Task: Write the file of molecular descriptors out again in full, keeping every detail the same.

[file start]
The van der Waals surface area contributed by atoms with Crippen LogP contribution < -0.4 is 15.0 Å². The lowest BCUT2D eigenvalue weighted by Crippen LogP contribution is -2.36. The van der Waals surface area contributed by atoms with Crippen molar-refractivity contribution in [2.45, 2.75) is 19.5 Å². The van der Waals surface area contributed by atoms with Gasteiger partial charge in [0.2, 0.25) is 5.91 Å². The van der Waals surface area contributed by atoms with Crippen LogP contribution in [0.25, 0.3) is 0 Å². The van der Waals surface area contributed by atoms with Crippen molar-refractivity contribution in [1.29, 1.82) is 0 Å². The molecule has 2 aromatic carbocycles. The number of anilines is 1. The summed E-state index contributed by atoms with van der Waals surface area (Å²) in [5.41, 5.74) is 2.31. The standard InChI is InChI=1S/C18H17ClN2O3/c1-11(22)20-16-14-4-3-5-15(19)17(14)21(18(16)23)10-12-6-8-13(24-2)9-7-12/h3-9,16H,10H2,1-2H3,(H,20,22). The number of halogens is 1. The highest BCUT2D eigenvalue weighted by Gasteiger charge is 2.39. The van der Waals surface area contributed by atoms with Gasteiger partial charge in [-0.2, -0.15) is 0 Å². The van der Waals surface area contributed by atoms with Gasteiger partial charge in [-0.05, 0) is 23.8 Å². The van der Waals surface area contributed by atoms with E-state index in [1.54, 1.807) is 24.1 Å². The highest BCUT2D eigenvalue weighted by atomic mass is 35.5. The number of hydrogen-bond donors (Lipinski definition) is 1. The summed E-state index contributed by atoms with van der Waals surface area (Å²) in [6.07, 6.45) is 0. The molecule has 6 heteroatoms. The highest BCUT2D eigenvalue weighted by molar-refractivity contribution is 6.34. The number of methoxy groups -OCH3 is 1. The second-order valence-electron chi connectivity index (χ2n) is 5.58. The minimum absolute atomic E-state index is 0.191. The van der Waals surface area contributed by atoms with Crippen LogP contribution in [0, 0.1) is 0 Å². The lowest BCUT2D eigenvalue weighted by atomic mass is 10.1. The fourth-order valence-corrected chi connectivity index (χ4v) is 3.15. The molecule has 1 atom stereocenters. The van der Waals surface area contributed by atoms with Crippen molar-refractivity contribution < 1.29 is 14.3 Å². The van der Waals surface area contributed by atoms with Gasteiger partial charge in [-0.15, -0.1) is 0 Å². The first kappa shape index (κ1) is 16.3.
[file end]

The van der Waals surface area contributed by atoms with Crippen LogP contribution < -0.4 is 15.0 Å². The lowest BCUT2D eigenvalue weighted by Crippen LogP contribution is -2.36. The van der Waals surface area contributed by atoms with Crippen molar-refractivity contribution in [2.45, 2.75) is 19.5 Å². The van der Waals surface area contributed by atoms with Gasteiger partial charge in [0.2, 0.25) is 5.91 Å². The van der Waals surface area contributed by atoms with Crippen LogP contribution in [0.25, 0.3) is 0 Å². The van der Waals surface area contributed by atoms with Crippen molar-refractivity contribution in [1.29, 1.82) is 0 Å². The molecule has 2 aromatic carbocycles. The number of anilines is 1. The summed E-state index contributed by atoms with van der Waals surface area (Å²) in [5.41, 5.74) is 2.31. The standard InChI is InChI=1S/C18H17ClN2O3/c1-11(22)20-16-14-4-3-5-15(19)17(14)21(18(16)23)10-12-6-8-13(24-2)9-7-12/h3-9,16H,10H2,1-2H3,(H,20,22). The number of halogens is 1. The highest BCUT2D eigenvalue weighted by Gasteiger charge is 2.39. The van der Waals surface area contributed by atoms with Gasteiger partial charge in [-0.2, -0.15) is 0 Å². The van der Waals surface area contributed by atoms with Gasteiger partial charge in [-0.05, 0) is 23.8 Å². The van der Waals surface area contributed by atoms with E-state index in [1.54, 1.807) is 24.1 Å². The highest BCUT2D eigenvalue weighted by atomic mass is 35.5. The number of hydrogen-bond donors (Lipinski definition) is 1. The summed E-state index contributed by atoms with van der Waals surface area (Å²) in [6.07, 6.45) is 0. The molecule has 6 heteroatoms. The highest BCUT2D eigenvalue weighted by molar-refractivity contribution is 6.34. The number of methoxy groups -OCH3 is 1. The second-order valence-electron chi connectivity index (χ2n) is 5.58. The minimum absolute atomic E-state index is 0.191. The van der Waals surface area contributed by atoms with Crippen LogP contribution in [0, 0.1) is 0 Å². The lowest BCUT2D eigenvalue weighted by atomic mass is 10.1. The fourth-order valence-corrected chi connectivity index (χ4v) is 3.15. The molecule has 1 atom stereocenters. The van der Waals surface area contributed by atoms with Crippen molar-refractivity contribution < 1.29 is 14.3 Å². The van der Waals surface area contributed by atoms with Gasteiger partial charge in [-0.15, -0.1) is 0 Å². The first kappa shape index (κ1) is 16.3.